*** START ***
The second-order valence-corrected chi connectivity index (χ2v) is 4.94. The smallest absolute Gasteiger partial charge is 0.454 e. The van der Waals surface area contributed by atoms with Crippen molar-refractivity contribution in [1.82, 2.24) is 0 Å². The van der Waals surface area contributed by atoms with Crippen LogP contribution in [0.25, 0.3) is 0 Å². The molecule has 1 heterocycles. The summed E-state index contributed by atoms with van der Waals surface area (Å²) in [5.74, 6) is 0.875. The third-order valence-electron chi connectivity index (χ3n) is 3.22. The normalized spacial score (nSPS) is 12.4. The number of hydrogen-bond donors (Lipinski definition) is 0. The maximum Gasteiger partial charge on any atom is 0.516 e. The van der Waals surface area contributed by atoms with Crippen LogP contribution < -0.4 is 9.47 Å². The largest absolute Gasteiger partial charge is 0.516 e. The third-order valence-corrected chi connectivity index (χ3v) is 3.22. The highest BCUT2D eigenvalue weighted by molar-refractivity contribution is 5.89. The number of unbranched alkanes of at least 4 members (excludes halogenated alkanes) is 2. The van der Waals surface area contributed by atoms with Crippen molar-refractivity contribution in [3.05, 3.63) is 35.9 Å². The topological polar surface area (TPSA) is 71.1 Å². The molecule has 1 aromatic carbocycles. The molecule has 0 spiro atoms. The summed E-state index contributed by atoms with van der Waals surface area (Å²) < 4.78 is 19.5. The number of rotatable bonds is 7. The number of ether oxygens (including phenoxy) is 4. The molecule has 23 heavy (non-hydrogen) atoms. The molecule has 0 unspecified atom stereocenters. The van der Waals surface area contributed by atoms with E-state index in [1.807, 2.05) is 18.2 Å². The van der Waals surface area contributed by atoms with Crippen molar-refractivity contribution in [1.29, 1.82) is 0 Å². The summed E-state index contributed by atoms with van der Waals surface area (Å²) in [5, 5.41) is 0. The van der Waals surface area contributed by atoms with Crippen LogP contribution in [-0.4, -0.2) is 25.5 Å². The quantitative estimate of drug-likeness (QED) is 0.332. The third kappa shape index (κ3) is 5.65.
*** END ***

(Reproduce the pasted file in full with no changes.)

The second-order valence-corrected chi connectivity index (χ2v) is 4.94. The smallest absolute Gasteiger partial charge is 0.454 e. The van der Waals surface area contributed by atoms with Crippen molar-refractivity contribution in [1.82, 2.24) is 0 Å². The van der Waals surface area contributed by atoms with Crippen LogP contribution in [0.25, 0.3) is 0 Å². The molecule has 1 heterocycles. The summed E-state index contributed by atoms with van der Waals surface area (Å²) in [5.74, 6) is 0.875. The third-order valence-electron chi connectivity index (χ3n) is 3.22. The normalized spacial score (nSPS) is 12.4. The number of hydrogen-bond donors (Lipinski definition) is 0. The maximum Gasteiger partial charge on any atom is 0.516 e. The van der Waals surface area contributed by atoms with Crippen LogP contribution < -0.4 is 9.47 Å². The largest absolute Gasteiger partial charge is 0.516 e. The third-order valence-corrected chi connectivity index (χ3v) is 3.22. The highest BCUT2D eigenvalue weighted by molar-refractivity contribution is 5.89. The number of unbranched alkanes of at least 4 members (excludes halogenated alkanes) is 2. The van der Waals surface area contributed by atoms with Crippen molar-refractivity contribution in [3.05, 3.63) is 35.9 Å². The topological polar surface area (TPSA) is 71.1 Å². The molecule has 1 aromatic carbocycles. The molecule has 0 spiro atoms. The summed E-state index contributed by atoms with van der Waals surface area (Å²) < 4.78 is 19.5. The number of rotatable bonds is 7. The number of ether oxygens (including phenoxy) is 4. The molecule has 23 heavy (non-hydrogen) atoms. The molecule has 0 unspecified atom stereocenters. The van der Waals surface area contributed by atoms with E-state index in [1.807, 2.05) is 18.2 Å². The van der Waals surface area contributed by atoms with Crippen molar-refractivity contribution in [1.29, 1.82) is 0 Å². The summed E-state index contributed by atoms with van der Waals surface area (Å²) in [5, 5.41) is 0. The van der Waals surface area contributed by atoms with Crippen LogP contribution in [-0.4, -0.2) is 25.5 Å². The quantitative estimate of drug-likeness (QED) is 0.332. The third kappa shape index (κ3) is 5.65.